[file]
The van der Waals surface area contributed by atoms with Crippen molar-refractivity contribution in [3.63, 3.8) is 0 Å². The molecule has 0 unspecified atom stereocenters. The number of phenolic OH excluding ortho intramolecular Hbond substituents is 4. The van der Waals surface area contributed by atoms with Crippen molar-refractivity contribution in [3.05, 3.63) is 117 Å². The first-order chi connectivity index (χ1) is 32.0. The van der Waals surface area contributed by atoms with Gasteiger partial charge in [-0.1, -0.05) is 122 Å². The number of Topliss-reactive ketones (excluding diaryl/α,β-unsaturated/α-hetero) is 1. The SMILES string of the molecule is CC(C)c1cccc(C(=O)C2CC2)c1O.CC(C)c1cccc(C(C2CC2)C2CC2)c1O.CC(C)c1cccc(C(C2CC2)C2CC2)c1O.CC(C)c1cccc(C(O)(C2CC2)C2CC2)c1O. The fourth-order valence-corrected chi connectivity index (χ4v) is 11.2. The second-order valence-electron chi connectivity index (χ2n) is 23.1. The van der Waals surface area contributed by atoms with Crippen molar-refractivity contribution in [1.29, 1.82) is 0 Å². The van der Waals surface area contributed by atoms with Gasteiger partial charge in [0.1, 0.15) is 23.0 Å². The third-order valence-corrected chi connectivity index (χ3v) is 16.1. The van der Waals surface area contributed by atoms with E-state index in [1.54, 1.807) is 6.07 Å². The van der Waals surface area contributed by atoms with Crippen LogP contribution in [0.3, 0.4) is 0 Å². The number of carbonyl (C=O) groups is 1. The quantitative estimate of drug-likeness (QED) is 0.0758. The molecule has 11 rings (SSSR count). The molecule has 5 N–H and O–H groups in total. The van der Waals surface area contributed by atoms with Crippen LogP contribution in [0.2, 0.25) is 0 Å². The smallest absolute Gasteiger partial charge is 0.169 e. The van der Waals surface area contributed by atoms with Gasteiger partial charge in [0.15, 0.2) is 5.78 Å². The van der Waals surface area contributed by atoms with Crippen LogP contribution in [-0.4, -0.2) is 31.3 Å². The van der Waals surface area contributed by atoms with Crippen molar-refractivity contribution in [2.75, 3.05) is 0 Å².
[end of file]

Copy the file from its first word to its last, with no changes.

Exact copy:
The van der Waals surface area contributed by atoms with Crippen molar-refractivity contribution in [3.63, 3.8) is 0 Å². The molecule has 0 unspecified atom stereocenters. The number of phenolic OH excluding ortho intramolecular Hbond substituents is 4. The van der Waals surface area contributed by atoms with Crippen molar-refractivity contribution in [3.05, 3.63) is 117 Å². The first-order chi connectivity index (χ1) is 32.0. The van der Waals surface area contributed by atoms with Gasteiger partial charge in [-0.1, -0.05) is 122 Å². The number of Topliss-reactive ketones (excluding diaryl/α,β-unsaturated/α-hetero) is 1. The SMILES string of the molecule is CC(C)c1cccc(C(=O)C2CC2)c1O.CC(C)c1cccc(C(C2CC2)C2CC2)c1O.CC(C)c1cccc(C(C2CC2)C2CC2)c1O.CC(C)c1cccc(C(O)(C2CC2)C2CC2)c1O. The fourth-order valence-corrected chi connectivity index (χ4v) is 11.2. The second-order valence-electron chi connectivity index (χ2n) is 23.1. The van der Waals surface area contributed by atoms with Crippen molar-refractivity contribution in [1.29, 1.82) is 0 Å². The van der Waals surface area contributed by atoms with Gasteiger partial charge in [0.1, 0.15) is 23.0 Å². The third-order valence-corrected chi connectivity index (χ3v) is 16.1. The van der Waals surface area contributed by atoms with E-state index in [1.54, 1.807) is 6.07 Å². The van der Waals surface area contributed by atoms with Crippen LogP contribution in [0.3, 0.4) is 0 Å². The number of carbonyl (C=O) groups is 1. The quantitative estimate of drug-likeness (QED) is 0.0758. The molecule has 11 rings (SSSR count). The molecule has 5 N–H and O–H groups in total. The van der Waals surface area contributed by atoms with Crippen LogP contribution in [0.2, 0.25) is 0 Å². The smallest absolute Gasteiger partial charge is 0.169 e. The van der Waals surface area contributed by atoms with Gasteiger partial charge in [0.15, 0.2) is 5.78 Å². The van der Waals surface area contributed by atoms with Crippen LogP contribution in [-0.4, -0.2) is 31.3 Å². The van der Waals surface area contributed by atoms with Crippen molar-refractivity contribution in [2.75, 3.05) is 0 Å².